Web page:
Every care home in Scotland will be checked to ensure that fire safety measures are adequate, Justice Minister Cathy Jamieson has told MSPs.
The investigation into the fatal fire is continuing
The move follows the blaze at the Rosepark Care Home in Uddingston, which claimed 14 lives.
Ms Jamieson told Holyrood that firefighters would be asked to visit the country's 1,800 homes "to provide reassurance to those involved".
A public inquiry will also be held into Saturday's fire.
Ms Jamieson had earlier outlined options for the inquiry to the Scottish Cabinet.
However, no decision will be taken until after police and fire service investigations have been completed.
Those who died were in an area separated by fire doors from the rest of the
upper floor, and appeared to have died after being overcome by smoke which
penetrated the bedrooms.
First Minister Jack McConnell said there would be a memorial service later this month, which he hopes to attend.
FIRE VICTIMS NAMED
Tom Cook, 95
Helen Crawford, 84
Margaret Lappin, 83
Mary McKenner, 82
Isobel MacLachlan, 93
Julia McRoberts, 90
Helen Milne, 82
Anna Stirrat, 82
Annie Thompson, 84
In her statement to the Scottish Parliament on Wednesday, Ms Jamieson said that the Care
Commission was writing to all care homes to remind them of the "vital importance" of ensuring residents were as safe as possible.
She said the commission was seeking to arrange for brigades to visit to homes in their area to assess fire safety and reassure staff and residents.
"I believe it is important that these visits should take place outside of normal daytime hours to offer reassurance and any necessary advice at a time
when residents and staff might feel most vulnerable," said Ms Jamieson.
She offered the families affected by the tragedy the "deepest sympathies" of MSPs.
The Scottish Executive has also been in touch with the UK Government, which is to carry out research to establish if sprinklers might have prevented deaths in the Rosepark blaze.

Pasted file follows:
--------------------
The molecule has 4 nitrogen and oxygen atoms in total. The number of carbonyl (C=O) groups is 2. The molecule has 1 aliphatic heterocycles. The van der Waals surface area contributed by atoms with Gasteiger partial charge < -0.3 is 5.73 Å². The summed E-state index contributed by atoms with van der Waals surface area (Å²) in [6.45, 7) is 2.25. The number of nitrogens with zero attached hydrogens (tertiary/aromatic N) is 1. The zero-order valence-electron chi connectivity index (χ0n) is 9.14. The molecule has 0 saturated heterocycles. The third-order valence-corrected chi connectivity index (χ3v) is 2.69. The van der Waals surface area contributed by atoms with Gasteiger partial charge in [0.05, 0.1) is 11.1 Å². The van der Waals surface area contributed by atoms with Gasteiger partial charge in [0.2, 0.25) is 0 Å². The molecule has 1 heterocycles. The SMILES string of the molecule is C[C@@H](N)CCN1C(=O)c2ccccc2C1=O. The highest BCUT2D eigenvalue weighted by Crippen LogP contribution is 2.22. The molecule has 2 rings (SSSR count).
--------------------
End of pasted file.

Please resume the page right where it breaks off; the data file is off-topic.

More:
Scottish National Party justice spokesperson Michael Matheson said the tragedy demonstrated why his proposals at Holyrood for all care homes to have sprinklers should be passed.
His bill, which was lodged in the Scottish Parliament in November, would require all houses of multiple occupation and sheltered housing operators to
The justice minister said the executive would look at the bill "very carefully".
Labour MSP Michael McMahon, in whose constituency the fire took place, extended
his sympathy to the bereaved and paid tribute to the emergency services for
displaying "exemplary professionalism in such difficult circumstances".
The Hamilton North & Bellshill MSP said fire service involvement in the safety
of premises should no longer end when safety certificates were issued.
His view was backed by Lib Dem Central Scotland MSP Donald Gorrie, who said he was astonished to hear the commission rather than the fire brigade conducted fire visits to inspect care homes - unlike south of the border.
Ms Jamieson said English and Welsh regulations were "more specific", but the "intent" was the same.
She added that a change in standards in Scotland would be among the items discussed by the Care Commission and fire authorities.
Ten people died immediately after the blaze, a further two died in hospital on Sunday and another two died on Monday.
An investigation is continuing into what caused the blaze.